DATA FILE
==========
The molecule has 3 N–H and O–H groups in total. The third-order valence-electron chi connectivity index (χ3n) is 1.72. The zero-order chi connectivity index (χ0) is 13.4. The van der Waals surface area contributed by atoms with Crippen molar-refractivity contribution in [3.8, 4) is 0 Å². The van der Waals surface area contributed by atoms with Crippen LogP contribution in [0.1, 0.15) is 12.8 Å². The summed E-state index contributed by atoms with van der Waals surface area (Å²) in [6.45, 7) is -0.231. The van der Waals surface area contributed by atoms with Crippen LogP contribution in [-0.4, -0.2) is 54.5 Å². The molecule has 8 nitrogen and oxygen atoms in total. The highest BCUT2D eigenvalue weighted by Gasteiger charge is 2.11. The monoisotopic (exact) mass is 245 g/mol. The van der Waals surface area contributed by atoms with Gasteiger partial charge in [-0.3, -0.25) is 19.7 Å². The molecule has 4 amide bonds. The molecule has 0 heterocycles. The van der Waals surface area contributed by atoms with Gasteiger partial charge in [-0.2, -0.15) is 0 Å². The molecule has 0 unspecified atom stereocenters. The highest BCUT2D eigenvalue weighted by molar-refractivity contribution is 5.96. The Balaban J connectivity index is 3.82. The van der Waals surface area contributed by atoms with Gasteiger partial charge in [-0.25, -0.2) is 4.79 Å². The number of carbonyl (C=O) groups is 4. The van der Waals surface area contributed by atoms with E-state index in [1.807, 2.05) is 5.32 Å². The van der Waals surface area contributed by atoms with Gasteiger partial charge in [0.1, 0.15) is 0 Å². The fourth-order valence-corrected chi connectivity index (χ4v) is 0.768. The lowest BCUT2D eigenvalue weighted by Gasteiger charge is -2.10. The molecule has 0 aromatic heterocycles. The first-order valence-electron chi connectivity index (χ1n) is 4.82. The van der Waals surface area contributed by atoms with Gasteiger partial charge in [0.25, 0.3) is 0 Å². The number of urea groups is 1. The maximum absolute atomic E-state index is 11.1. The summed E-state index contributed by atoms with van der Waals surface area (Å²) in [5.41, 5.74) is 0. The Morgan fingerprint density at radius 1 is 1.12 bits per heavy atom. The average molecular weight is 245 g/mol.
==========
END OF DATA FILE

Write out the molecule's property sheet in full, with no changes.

The molecule has 3 N–H and O–H groups in total. The third-order valence-electron chi connectivity index (χ3n) is 1.72. The zero-order chi connectivity index (χ0) is 13.4. The van der Waals surface area contributed by atoms with Crippen molar-refractivity contribution in [3.8, 4) is 0 Å². The van der Waals surface area contributed by atoms with Crippen LogP contribution in [0.1, 0.15) is 12.8 Å². The summed E-state index contributed by atoms with van der Waals surface area (Å²) in [6.45, 7) is -0.231. The van der Waals surface area contributed by atoms with Crippen LogP contribution in [-0.4, -0.2) is 54.5 Å². The molecule has 8 nitrogen and oxygen atoms in total. The highest BCUT2D eigenvalue weighted by Gasteiger charge is 2.11. The monoisotopic (exact) mass is 245 g/mol. The van der Waals surface area contributed by atoms with Gasteiger partial charge in [-0.3, -0.25) is 19.7 Å². The molecule has 4 amide bonds. The molecule has 0 heterocycles. The van der Waals surface area contributed by atoms with Gasteiger partial charge in [-0.2, -0.15) is 0 Å². The molecule has 0 unspecified atom stereocenters. The highest BCUT2D eigenvalue weighted by molar-refractivity contribution is 5.96. The Balaban J connectivity index is 3.82. The van der Waals surface area contributed by atoms with Gasteiger partial charge in [-0.25, -0.2) is 4.79 Å². The number of carbonyl (C=O) groups is 4. The van der Waals surface area contributed by atoms with E-state index in [1.807, 2.05) is 5.32 Å². The van der Waals surface area contributed by atoms with Gasteiger partial charge in [0.1, 0.15) is 0 Å². The fourth-order valence-corrected chi connectivity index (χ4v) is 0.768. The lowest BCUT2D eigenvalue weighted by Gasteiger charge is -2.10. The molecule has 0 aromatic heterocycles. The first-order valence-electron chi connectivity index (χ1n) is 4.82. The van der Waals surface area contributed by atoms with Gasteiger partial charge in [0.25, 0.3) is 0 Å². The number of urea groups is 1. The maximum absolute atomic E-state index is 11.1. The summed E-state index contributed by atoms with van der Waals surface area (Å²) in [5.41, 5.74) is 0. The Morgan fingerprint density at radius 1 is 1.12 bits per heavy atom. The average molecular weight is 245 g/mol.